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Another windy day at the South Shetlands

Deception Island - landings at Telefon Bay and Whalers Bay.

Strong headwinds and swell were with us during our way overnight from the Mc Farlane Strait to Deception Island, making our progress under engine slow. Nevertheless, already from the early morning we could have the first views of this volcanic ring-shaped island. 

The descriptive name of Deception dates back to at least 1821, with an origin that remains a mystery, though some tried to relate it with several circumstances specific to the island: It is famous for its beauty and rich history, but also for its foul weather. As an active volcano, its shores are warm, often steaming with sulphurous fumes, feature that creates its own weather, frequently hiding the high hills and mountains up to 540m behind a veil of clouds. Also while Port Foster (the inner harbour of the caldera) seems to offer a good shelter, the winds sometimes can blow over the surrounding mountains, shooting down to the sea level again with great force. Furthermore, it is not an easy task to steer the ship through Neptune’s Bellows, the only narrow gate to the inner caldera of the island. Coming into the flooded volcano means sailing close to the cliffs of Cathedral Craggs right on our Starboardside, while on Port large shallows extend to the Southern shores of the entrance. In the middle, the infamous Ravn’s Rock is barely submerged, representing a hazard for navigation, and has already damaged several ships and even sinking some. As a witness to this dangers, the Southern Huntress, wrecked here in 1957 is still showing parts of her bow amongst the orange rocks at the beach. 

Some of the inner beaches around Port Foster are still steaming and warm, and although it could be much appreciated by visitors, is not the best piece of cake for the antarctic inhabitants, making of these shores famous for the scarcity of wildlife. A different story is if we look at the exposed and difficult to reach outer coasts, home for several busy Chinstrap penguin colonies. Underwater the flora and fauna is abundant. There,  polichaetes, sponges, sea urchins, sea stars and brittle stars thrive.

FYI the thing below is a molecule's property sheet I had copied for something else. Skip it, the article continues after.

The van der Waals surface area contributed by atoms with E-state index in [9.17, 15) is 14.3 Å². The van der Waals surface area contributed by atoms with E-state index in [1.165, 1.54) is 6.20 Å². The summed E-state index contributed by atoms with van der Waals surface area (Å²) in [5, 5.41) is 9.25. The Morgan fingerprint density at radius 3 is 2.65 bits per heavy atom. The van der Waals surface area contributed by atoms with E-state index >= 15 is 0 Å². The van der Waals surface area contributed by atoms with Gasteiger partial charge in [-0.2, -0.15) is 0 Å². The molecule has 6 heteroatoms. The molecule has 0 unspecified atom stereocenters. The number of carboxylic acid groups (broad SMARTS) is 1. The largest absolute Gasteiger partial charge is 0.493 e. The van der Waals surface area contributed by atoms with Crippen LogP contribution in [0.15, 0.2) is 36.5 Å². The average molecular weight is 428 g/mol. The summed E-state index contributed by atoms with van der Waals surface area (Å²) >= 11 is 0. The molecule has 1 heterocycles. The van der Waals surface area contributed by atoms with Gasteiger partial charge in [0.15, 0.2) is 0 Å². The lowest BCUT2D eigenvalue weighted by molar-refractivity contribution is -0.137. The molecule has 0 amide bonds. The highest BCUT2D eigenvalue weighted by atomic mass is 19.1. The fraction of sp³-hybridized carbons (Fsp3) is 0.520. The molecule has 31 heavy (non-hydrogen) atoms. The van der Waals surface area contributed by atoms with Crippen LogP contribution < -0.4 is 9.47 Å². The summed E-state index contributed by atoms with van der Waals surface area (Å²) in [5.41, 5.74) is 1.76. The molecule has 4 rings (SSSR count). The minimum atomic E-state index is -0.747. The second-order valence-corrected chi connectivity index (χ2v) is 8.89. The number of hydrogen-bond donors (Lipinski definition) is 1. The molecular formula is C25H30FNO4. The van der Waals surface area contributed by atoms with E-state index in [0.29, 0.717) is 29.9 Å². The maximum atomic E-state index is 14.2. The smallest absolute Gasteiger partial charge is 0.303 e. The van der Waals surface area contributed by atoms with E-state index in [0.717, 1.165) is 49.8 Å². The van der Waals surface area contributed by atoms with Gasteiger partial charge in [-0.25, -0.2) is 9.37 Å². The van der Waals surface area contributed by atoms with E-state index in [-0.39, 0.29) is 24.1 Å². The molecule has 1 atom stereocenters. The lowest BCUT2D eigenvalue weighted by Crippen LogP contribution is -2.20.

Once getting through the bellows under the masterful steering of our Captain, withstanding winds gusting now and then over 45kn, still a handful of miles are left until arriving to the first planned landing for the morning, the picturesque Telefon Bay. 

Not long after having a good breakfast, Europa is already positioned in front of the small Gonzalez Harbour, ready to launch the rubber boats while drifting and manoeuvring in the still blowing harsh winds. A short landing briefing preceded yet another adventurous ride on the zodiacs to get ashore. First driving through a narrow gap, they land inside the small cove at the western side of Telefon Bay. The whole region consists of several linked explosion craters flooded by the sea, surrounded by small volcanos. The larger one that dominates this area is named Cross Hill, and we all started the morning outing walking its lower slopes, enjoying spectacular views of most of Deception, visible under the high clouds. The lunar landscape and the characteristics of the terrain invite for a good leg stretch, so at an appointed site, we split in two groups. The more adventurous climbed the rising slope that extends to a ridge of black, cinder-covered volcanic material, which forms the E edge of Cross Hill. Rising to 160 above the sea level, offers unbeatable scenic views along all its crater ring. Nowadays disappeared, a wooden cross erected at the summit by whales gave the mountain its name. 

In the meantime a couple of us decided to take it in a slightly easier way and enjoyed the panorama from the lower hills surrounding the flooded crater below our feet. 

With a good hike in our pockets, the ship turns around and heads south towards Whalers bay. Once there, already from the ship the building’s remains of the “Hektor” Norwegian Whaling Station is on sight.